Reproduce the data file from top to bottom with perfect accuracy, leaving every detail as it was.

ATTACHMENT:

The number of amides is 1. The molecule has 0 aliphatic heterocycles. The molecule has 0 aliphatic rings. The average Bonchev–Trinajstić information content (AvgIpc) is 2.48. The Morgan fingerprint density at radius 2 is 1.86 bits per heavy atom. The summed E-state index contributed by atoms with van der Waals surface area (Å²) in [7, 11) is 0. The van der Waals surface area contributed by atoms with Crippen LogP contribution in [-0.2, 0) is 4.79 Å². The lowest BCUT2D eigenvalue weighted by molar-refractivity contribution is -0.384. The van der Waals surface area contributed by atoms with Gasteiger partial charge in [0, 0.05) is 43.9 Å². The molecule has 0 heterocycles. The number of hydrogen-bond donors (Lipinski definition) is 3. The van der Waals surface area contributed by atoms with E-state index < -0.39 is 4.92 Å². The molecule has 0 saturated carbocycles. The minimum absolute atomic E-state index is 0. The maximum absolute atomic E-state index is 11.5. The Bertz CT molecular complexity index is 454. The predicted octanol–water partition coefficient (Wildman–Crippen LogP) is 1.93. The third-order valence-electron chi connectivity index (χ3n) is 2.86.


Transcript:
The number of amides is 1. The molecule has 0 aliphatic heterocycles. The molecule has 0 aliphatic rings. The average Bonchev–Trinajstić information content (AvgIpc) is 2.48. The Morgan fingerprint density at radius 2 is 1.86 bits per heavy atom. The summed E-state index contributed by atoms with van der Waals surface area (Å²) in [7, 11) is 0. The van der Waals surface area contributed by atoms with Crippen LogP contribution in [-0.2, 0) is 4.79 Å². The lowest BCUT2D eigenvalue weighted by molar-refractivity contribution is -0.384. The van der Waals surface area contributed by atoms with Gasteiger partial charge in [0, 0.05) is 43.9 Å². The molecule has 0 heterocycles. The number of hydrogen-bond donors (Lipinski definition) is 3. The van der Waals surface area contributed by atoms with E-state index < -0.39 is 4.92 Å². The molecule has 0 saturated carbocycles. The minimum absolute atomic E-state index is 0. The maximum absolute atomic E-state index is 11.5. The Bertz CT molecular complexity index is 454. The predicted octanol–water partition coefficient (Wildman–Crippen LogP) is 1.93. The third-order valence-electron chi connectivity index (χ3n) is 2.86.